You can develop natural immunity to Diphtheria without being vaccinated. It was clearly shown in Russia because they found that the key to fighting diphtheria had nothing to do with antibodies but with production of interferon. The people who got diphtheria in Russia were vaccinated with twice the number of doses but the CDC conveniently overlooked this fact.
“Thymomegalia is registered in every third child in some regions [of Russia].” In this paper the authors confirm that after DPT-immunization of the children with thymomegalia the anti-diphtheria antibodies is not being produced at all or in an insufficient quantity.”
(Ref: Kuz’menko L. G., Arziamova V. V. Nedostatochnost’ produktsii protivodifteriinyh antitel u detei s timomegaliei pri immunizatsii vaktsinoi AKDS (The insufficiency of the anti-diphtheria antibodies production after immunization with DPT vaccine) Detskie infektsii (Children infections), 2004, 2(7), с. 24-26.)
Yet, we are told that it’s very important for immunodeficient children who can’t make antibodies to have these vaccines. But what use is the antitoxin antibodies from vaccines if immunodeficient kids can’t make antibodies? It makes no sense.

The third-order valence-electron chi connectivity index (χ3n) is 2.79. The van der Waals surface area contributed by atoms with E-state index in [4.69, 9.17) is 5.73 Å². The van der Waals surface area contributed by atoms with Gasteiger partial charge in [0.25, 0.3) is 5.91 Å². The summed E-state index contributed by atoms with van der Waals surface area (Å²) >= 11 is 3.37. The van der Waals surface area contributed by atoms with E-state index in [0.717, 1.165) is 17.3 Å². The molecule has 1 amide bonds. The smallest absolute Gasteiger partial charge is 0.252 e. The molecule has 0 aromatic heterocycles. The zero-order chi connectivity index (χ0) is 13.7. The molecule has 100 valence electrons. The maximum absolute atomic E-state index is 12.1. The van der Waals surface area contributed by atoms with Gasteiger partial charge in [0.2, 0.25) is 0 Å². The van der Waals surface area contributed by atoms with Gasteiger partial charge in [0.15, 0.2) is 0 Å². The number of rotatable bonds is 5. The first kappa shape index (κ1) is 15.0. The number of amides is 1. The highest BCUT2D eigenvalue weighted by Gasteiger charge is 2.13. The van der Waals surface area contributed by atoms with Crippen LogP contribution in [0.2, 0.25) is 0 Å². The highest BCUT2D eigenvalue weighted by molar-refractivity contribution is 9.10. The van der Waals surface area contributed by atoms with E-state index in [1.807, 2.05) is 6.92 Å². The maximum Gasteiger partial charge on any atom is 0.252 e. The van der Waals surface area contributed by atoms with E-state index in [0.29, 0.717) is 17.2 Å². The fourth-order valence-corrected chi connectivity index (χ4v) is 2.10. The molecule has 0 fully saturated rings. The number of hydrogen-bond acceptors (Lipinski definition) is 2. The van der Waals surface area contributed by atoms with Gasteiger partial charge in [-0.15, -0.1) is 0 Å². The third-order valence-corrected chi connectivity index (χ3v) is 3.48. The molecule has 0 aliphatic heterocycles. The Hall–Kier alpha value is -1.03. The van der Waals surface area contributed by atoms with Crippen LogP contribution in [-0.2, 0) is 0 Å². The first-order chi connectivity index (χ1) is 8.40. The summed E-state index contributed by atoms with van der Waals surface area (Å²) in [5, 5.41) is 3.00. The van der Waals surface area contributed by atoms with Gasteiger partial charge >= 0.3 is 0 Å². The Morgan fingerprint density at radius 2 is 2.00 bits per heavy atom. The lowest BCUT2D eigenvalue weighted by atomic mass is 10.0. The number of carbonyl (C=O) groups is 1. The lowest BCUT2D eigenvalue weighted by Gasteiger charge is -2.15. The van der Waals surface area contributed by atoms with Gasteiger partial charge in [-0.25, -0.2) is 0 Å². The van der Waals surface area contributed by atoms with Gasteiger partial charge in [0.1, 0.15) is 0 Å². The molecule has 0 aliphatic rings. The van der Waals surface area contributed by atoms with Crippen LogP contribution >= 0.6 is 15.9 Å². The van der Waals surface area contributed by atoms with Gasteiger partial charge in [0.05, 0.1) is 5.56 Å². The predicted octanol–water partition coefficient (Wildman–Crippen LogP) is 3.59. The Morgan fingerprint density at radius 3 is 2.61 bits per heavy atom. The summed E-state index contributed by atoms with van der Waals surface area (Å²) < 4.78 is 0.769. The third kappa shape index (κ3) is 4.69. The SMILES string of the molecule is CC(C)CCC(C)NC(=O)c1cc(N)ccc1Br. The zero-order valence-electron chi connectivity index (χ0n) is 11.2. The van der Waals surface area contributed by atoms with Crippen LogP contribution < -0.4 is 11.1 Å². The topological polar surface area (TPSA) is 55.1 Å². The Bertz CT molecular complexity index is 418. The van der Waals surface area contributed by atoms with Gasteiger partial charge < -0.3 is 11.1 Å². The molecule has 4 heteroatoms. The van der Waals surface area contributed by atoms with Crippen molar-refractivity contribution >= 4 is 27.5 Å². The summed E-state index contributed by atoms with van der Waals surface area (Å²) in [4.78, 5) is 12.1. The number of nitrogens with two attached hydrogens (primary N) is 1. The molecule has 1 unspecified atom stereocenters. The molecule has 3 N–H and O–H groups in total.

Thymomegalia is registered in every third child in some regions [of Russia]. In this paper the authors confirm that after DPT-immunization of the children with thymomegalia the anti-diphtheria antibodies is not being produced at all or in an insufficient quantity.
It is known that DPT vaccination even in healthy children not only produces a specific immune response, but causes the allergic reorganization in the body, lowers the specific resistance… The children with modified reactivity from the high-risk groups react to DPT-vaccination by the long-term suppression of resistance, by developing postvaccinal complications, by defective immune response, by high morbidity… It was demonstrated the DPT-vaccinations (from the first to the third shot) in the most children with thymomegalia of the 1st grade by their first year of life caused the complicated course of the vaccinal process, namely allergic complications, acute respiratory diseases, the lack or inferior immune reaction to diphtheria or pertussis toxins and enlarging the thymus up to 2nd-3rd grade. The result of the three shots was the factual absence of immunity to whooping cough, low anti-diphtheria and high anti-tetanus… immunity.”
(Ref: Adishcheva N. I. Kliniko-immunologicheskie pokazateli vaktsinal’nogo protsessa AKDS u detei s uvelicheniem timusa I stepeni (Clinical-immunological characteristics of the vaccinal process in children with 1st grade thymomegalia Abstract of PhD thesis. Tomsk, 1996, pp. 2 and 24.)